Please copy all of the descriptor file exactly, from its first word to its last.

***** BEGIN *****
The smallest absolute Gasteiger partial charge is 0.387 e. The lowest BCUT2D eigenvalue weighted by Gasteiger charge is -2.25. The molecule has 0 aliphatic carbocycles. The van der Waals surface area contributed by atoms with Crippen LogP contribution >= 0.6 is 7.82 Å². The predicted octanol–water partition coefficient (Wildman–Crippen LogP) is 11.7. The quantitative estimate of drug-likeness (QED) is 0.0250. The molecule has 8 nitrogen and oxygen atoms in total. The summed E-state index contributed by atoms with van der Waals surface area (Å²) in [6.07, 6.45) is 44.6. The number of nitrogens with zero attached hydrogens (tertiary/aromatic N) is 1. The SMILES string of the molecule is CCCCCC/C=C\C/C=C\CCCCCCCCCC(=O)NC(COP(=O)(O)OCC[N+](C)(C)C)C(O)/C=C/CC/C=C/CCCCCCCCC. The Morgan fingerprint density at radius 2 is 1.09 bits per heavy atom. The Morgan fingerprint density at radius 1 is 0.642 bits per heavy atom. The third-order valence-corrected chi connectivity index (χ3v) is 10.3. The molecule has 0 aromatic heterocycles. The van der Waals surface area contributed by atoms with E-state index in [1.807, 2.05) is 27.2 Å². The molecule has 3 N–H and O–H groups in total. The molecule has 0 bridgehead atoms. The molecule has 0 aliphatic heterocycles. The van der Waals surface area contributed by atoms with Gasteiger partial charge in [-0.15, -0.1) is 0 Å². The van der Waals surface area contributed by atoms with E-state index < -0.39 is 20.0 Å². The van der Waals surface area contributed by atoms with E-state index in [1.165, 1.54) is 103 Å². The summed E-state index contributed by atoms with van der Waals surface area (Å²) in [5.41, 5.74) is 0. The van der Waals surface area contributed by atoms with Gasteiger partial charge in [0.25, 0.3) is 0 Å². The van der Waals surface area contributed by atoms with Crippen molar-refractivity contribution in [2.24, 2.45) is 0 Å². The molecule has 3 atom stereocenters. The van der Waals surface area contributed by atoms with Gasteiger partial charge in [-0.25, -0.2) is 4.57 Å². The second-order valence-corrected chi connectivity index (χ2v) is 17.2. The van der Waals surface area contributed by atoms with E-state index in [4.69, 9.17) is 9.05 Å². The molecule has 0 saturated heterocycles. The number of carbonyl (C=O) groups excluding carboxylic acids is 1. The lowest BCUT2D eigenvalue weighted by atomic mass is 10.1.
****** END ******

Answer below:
The smallest absolute Gasteiger partial charge is 0.387 e. The lowest BCUT2D eigenvalue weighted by Gasteiger charge is -2.25. The molecule has 0 aliphatic carbocycles. The van der Waals surface area contributed by atoms with Crippen LogP contribution >= 0.6 is 7.82 Å². The predicted octanol–water partition coefficient (Wildman–Crippen LogP) is 11.7. The quantitative estimate of drug-likeness (QED) is 0.0250. The molecule has 8 nitrogen and oxygen atoms in total. The summed E-state index contributed by atoms with van der Waals surface area (Å²) in [6.07, 6.45) is 44.6. The number of nitrogens with zero attached hydrogens (tertiary/aromatic N) is 1. The SMILES string of the molecule is CCCCCC/C=C\C/C=C\CCCCCCCCCC(=O)NC(COP(=O)(O)OCC[N+](C)(C)C)C(O)/C=C/CC/C=C/CCCCCCCCC. The Morgan fingerprint density at radius 2 is 1.09 bits per heavy atom. The Morgan fingerprint density at radius 1 is 0.642 bits per heavy atom. The third-order valence-corrected chi connectivity index (χ3v) is 10.3. The molecule has 0 aromatic heterocycles. The van der Waals surface area contributed by atoms with E-state index in [1.807, 2.05) is 27.2 Å². The molecule has 3 N–H and O–H groups in total. The molecule has 0 bridgehead atoms. The molecule has 0 aliphatic heterocycles. The van der Waals surface area contributed by atoms with Gasteiger partial charge in [-0.15, -0.1) is 0 Å². The van der Waals surface area contributed by atoms with E-state index < -0.39 is 20.0 Å². The van der Waals surface area contributed by atoms with E-state index in [1.165, 1.54) is 103 Å². The summed E-state index contributed by atoms with van der Waals surface area (Å²) in [5.41, 5.74) is 0. The van der Waals surface area contributed by atoms with Gasteiger partial charge in [0.25, 0.3) is 0 Å². The van der Waals surface area contributed by atoms with Crippen molar-refractivity contribution in [2.24, 2.45) is 0 Å². The molecule has 3 atom stereocenters. The van der Waals surface area contributed by atoms with Gasteiger partial charge in [-0.25, -0.2) is 4.57 Å². The second-order valence-corrected chi connectivity index (χ2v) is 17.2. The van der Waals surface area contributed by atoms with E-state index in [4.69, 9.17) is 9.05 Å². The molecule has 0 saturated heterocycles. The number of carbonyl (C=O) groups excluding carboxylic acids is 1. The lowest BCUT2D eigenvalue weighted by atomic mass is 10.1.